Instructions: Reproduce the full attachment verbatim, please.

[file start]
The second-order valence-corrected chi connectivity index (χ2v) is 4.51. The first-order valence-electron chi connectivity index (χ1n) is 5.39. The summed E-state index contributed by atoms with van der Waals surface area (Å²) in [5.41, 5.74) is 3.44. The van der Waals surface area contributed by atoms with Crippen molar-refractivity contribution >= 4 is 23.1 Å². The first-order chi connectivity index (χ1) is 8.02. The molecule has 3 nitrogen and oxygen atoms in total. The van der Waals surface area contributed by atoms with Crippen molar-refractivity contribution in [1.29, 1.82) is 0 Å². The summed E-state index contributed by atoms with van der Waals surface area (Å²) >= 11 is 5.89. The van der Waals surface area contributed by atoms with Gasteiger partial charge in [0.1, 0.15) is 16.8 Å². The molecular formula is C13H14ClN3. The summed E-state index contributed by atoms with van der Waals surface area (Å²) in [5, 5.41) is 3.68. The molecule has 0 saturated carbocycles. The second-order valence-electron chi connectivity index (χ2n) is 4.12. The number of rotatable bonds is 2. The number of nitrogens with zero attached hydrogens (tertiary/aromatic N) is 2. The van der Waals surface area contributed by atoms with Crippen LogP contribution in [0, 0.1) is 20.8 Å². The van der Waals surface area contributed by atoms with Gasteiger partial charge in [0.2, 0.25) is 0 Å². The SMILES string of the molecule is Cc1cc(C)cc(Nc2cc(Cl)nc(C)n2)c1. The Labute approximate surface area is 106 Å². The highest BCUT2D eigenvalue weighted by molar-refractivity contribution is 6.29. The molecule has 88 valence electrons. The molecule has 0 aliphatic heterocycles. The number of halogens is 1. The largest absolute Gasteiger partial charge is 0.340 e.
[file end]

The second-order valence-corrected chi connectivity index (χ2v) is 4.51. The first-order valence-electron chi connectivity index (χ1n) is 5.39. The summed E-state index contributed by atoms with van der Waals surface area (Å²) in [5.41, 5.74) is 3.44. The van der Waals surface area contributed by atoms with Crippen molar-refractivity contribution >= 4 is 23.1 Å². The first-order chi connectivity index (χ1) is 8.02. The molecule has 3 nitrogen and oxygen atoms in total. The van der Waals surface area contributed by atoms with Crippen molar-refractivity contribution in [1.29, 1.82) is 0 Å². The summed E-state index contributed by atoms with van der Waals surface area (Å²) >= 11 is 5.89. The van der Waals surface area contributed by atoms with Gasteiger partial charge in [0.1, 0.15) is 16.8 Å². The molecular formula is C13H14ClN3. The summed E-state index contributed by atoms with van der Waals surface area (Å²) in [5, 5.41) is 3.68. The molecule has 0 saturated carbocycles. The second-order valence-electron chi connectivity index (χ2n) is 4.12. The number of rotatable bonds is 2. The number of nitrogens with zero attached hydrogens (tertiary/aromatic N) is 2. The van der Waals surface area contributed by atoms with Crippen LogP contribution in [0, 0.1) is 20.8 Å². The van der Waals surface area contributed by atoms with Gasteiger partial charge in [0.2, 0.25) is 0 Å². The SMILES string of the molecule is Cc1cc(C)cc(Nc2cc(Cl)nc(C)n2)c1. The Labute approximate surface area is 106 Å². The highest BCUT2D eigenvalue weighted by molar-refractivity contribution is 6.29. The molecule has 88 valence electrons. The molecule has 0 aliphatic heterocycles. The number of halogens is 1. The largest absolute Gasteiger partial charge is 0.340 e.